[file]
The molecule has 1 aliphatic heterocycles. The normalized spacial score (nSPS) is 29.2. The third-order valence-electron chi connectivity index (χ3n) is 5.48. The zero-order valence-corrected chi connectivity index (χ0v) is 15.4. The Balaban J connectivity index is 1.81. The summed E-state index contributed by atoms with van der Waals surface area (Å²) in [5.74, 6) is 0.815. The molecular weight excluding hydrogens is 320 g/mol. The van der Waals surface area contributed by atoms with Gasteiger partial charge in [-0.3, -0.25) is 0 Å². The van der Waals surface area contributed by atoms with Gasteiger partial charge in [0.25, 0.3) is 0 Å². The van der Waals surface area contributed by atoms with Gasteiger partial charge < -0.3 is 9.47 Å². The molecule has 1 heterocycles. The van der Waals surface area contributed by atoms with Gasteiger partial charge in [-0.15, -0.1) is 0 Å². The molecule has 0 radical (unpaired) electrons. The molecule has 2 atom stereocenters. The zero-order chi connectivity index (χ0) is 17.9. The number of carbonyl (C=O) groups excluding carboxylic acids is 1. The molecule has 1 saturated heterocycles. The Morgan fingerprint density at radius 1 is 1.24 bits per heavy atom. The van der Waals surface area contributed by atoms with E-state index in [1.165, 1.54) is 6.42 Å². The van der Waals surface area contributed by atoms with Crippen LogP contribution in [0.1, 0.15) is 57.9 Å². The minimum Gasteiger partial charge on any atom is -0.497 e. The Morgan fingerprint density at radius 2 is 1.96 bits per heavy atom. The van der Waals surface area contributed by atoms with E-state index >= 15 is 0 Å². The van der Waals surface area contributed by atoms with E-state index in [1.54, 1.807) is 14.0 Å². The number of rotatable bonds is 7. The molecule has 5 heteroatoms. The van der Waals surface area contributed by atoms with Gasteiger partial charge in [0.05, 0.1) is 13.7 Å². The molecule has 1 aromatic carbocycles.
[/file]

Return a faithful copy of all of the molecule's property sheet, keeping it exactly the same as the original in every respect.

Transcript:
The molecule has 1 aliphatic heterocycles. The normalized spacial score (nSPS) is 29.2. The third-order valence-electron chi connectivity index (χ3n) is 5.48. The zero-order valence-corrected chi connectivity index (χ0v) is 15.4. The Balaban J connectivity index is 1.81. The summed E-state index contributed by atoms with van der Waals surface area (Å²) in [5.74, 6) is 0.815. The molecular weight excluding hydrogens is 320 g/mol. The van der Waals surface area contributed by atoms with Gasteiger partial charge in [-0.3, -0.25) is 0 Å². The van der Waals surface area contributed by atoms with Gasteiger partial charge in [0.25, 0.3) is 0 Å². The van der Waals surface area contributed by atoms with Gasteiger partial charge < -0.3 is 9.47 Å². The molecule has 1 heterocycles. The van der Waals surface area contributed by atoms with Gasteiger partial charge in [-0.15, -0.1) is 0 Å². The molecule has 0 radical (unpaired) electrons. The molecule has 2 atom stereocenters. The zero-order chi connectivity index (χ0) is 17.9. The number of carbonyl (C=O) groups excluding carboxylic acids is 1. The molecule has 1 saturated heterocycles. The Morgan fingerprint density at radius 1 is 1.24 bits per heavy atom. The van der Waals surface area contributed by atoms with E-state index in [1.165, 1.54) is 6.42 Å². The van der Waals surface area contributed by atoms with Crippen LogP contribution in [0.1, 0.15) is 57.9 Å². The minimum Gasteiger partial charge on any atom is -0.497 e. The Morgan fingerprint density at radius 2 is 1.96 bits per heavy atom. The van der Waals surface area contributed by atoms with E-state index >= 15 is 0 Å². The van der Waals surface area contributed by atoms with E-state index in [1.54, 1.807) is 14.0 Å². The number of rotatable bonds is 7. The molecule has 5 heteroatoms. The van der Waals surface area contributed by atoms with Gasteiger partial charge in [0.05, 0.1) is 13.7 Å². The molecule has 1 aromatic carbocycles.